Setback for Town Beach's visionary centrepiece

A DILAPIDATED building riddled with concrete cancer and rust still stands on one of Port Macquarie’s most prime pieces of real-estate, despite a $1 million redevelopment ear-marked for the Marine Rescue building more than eight years ago.

Now, hopes for a new Marine Rescue facility in the near future have been all but dashed.

It may be years before beach-lovers can again enjoy a meal with a priceless view of the town’s most popular stretch of sand.

“What they were planning was beautiful, and the public deserved that and Port Macquarie deserved that – this is probably one of the most important pieces of land in Port Macquarie,” said Port Macquarie unit commander Peter Ellison – a strong advocate for the much-needed redevelopment of the building.

“This radio base is now really well past its used by date not only as far as an operational centre is concerned but also as a building – it leaks, it’s rusty, it’s terrible.” 

In April 2007, the last warm meal would be served at the Town Beach Kiosk when former proprietors Mike and Lyn Haslam’s lease was cut short, and they missed out on the tender for a redeveloped kiosk.

Mrs Haslam told the Port News the building was meant to be demolished a month later. But more than five years on, and the Town Beach Kiosk stills stands in its original condition.

In 2006, local restaurateur Lou Perri won the tender for a new-look eatery as part of the redevelopment.

“That’s a long time ago,” Mr Perri said. “Really the people who are losing out is the community.  I’m looking at about 200 people on the beach right now, and we don’t have the services to accommodate those people. It’s a shame really.”

He said his plans for the area would have included an approachable, bistro-type offering to provide tourists with a cafe-style meal and an opportunity to enjoy the picturesque setting at night. 

A lack of funding means any such plans seem far from achievable in the near future, and Marine Rescue is desperate to find a solution.

“We’re at our wits end to know what to do,” Mr Ellison said. 

After years of disappointments and planning failures he said volunteer morale was at an all time low: “It’s like a dog box in there, the building is literally falling apart,” he said.

“It’s got to the point now where we stand up on our hind legs and say – hey this is not good enough, there is a certain responsibility here.”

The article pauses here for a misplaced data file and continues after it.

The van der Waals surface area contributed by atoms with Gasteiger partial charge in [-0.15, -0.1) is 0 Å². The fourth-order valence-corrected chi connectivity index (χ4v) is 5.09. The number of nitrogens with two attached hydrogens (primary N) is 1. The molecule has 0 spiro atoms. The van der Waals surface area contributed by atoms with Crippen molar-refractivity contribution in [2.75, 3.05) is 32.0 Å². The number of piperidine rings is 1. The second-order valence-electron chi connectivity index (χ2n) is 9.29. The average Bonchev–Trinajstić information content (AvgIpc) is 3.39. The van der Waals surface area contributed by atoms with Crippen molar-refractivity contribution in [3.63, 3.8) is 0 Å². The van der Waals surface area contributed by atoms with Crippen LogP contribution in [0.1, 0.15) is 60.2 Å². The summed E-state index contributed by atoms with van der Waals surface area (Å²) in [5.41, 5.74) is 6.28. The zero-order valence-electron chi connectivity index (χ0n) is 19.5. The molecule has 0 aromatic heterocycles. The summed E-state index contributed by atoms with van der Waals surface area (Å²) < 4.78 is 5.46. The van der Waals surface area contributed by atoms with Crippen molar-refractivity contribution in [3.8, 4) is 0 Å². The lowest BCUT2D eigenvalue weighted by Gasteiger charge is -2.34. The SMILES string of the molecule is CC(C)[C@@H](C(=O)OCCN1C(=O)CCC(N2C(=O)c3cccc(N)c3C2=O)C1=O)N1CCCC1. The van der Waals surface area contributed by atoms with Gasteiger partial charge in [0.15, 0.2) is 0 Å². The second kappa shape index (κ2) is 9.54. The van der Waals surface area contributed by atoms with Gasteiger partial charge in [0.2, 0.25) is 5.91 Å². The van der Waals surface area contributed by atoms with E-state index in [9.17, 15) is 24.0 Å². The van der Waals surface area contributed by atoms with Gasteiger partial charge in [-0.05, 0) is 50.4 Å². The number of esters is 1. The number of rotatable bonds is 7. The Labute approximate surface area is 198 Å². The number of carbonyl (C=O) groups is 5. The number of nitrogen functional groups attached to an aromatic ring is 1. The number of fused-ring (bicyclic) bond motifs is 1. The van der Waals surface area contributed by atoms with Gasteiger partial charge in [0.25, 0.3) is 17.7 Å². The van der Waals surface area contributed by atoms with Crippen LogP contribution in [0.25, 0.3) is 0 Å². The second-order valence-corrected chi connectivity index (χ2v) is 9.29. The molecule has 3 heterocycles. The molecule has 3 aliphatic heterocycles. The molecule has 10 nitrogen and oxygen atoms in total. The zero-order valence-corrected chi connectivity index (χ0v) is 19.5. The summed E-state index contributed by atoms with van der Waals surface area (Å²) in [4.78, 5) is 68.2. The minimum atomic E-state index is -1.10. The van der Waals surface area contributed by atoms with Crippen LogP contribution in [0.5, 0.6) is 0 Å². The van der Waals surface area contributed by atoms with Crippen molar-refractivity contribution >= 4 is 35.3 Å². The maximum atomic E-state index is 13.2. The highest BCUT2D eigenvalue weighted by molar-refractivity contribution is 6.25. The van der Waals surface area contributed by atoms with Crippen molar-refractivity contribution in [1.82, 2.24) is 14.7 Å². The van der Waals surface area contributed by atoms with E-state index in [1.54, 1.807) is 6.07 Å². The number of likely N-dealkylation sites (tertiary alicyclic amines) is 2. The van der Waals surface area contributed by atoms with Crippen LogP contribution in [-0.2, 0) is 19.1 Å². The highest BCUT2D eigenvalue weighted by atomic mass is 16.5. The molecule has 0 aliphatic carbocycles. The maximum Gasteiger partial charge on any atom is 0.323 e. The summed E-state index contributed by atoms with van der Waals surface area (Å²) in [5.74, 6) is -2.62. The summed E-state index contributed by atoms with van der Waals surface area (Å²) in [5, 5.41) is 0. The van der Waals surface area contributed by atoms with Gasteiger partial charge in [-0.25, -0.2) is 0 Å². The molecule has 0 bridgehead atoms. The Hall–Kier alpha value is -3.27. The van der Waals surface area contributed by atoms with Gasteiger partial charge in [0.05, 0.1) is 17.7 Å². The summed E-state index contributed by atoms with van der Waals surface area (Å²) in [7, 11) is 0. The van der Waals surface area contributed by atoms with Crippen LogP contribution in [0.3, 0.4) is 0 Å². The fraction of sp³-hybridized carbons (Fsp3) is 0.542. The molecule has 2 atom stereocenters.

A number of hurdles have plagued the redevelopment project.

At the start of 2008, Port Macquarie-Hastings Council was in the process of responding to objections to the project’s development application (DA) made by residents in the adjacent Sandcastle residential building. 

Apart from a lack of funding the latest problem involved zoning restrictions. In 2011, the council approached Marine Rescue to make alterations to the plan and once again get the ball rolling, Mr Ellison said.

“We got very excited about the project, we got everything going, made alterations and had them settled – and then disaster struck.”

Mr Ellison said because council had not rezoned enough land the project could not go ahead. 

“The whole thing had to be redrawn and they had to start all over again with the design – all because somebody cocked-up, and that was a council mistake and nobody else’s,” Mr Ellison said.

But council general manager Tony Hayward in a statement said the initial design was commenced prior to the adoption of a Local Environmental Plan (LEP) for the area. 

“The imposition of zoning boundaries under the LEP required a minor design amendment which was completed at minimal cost,” Mr Hayward said. The completion of the LEP also allowed for the inclusion of an area for the provision of food and refreshment services which are featured in the current concept plan.”

Prior to the zoning issue, however, Mr Ellison said he was under the impression that the project was going to be given the go-ahead.

“But then, the re-zoning problem came to the fore and – after the second lot of redesigning – the whole thing lost momentum and got put on the back-burner in October.

Council said the current concept plan for a $1.8 million multi-purpose Town Beach redevelopment is currently unfunded and not listed in the council’s 2012-13 Operational Plan.

Council’s apparent almost “disregard” to the issue was a “kick in the guts”, Mr Ellison said.

Long wait for a new home: Unit commander of the Marine Rescue Port Macquarie Peter Ellison and the kiosk the service runs on Town Beach.                                                                                                                                                                                            Pic: NIGEL McNEIL

Long wait for a new home: Unit commander of the Marine Rescue Port Macquarie Peter Ellison and the kiosk the service runs on Town Beach. Pic: NIGEL McNEIL

An artist's impression of how the building will look.

An artist's impression of how the building will look.


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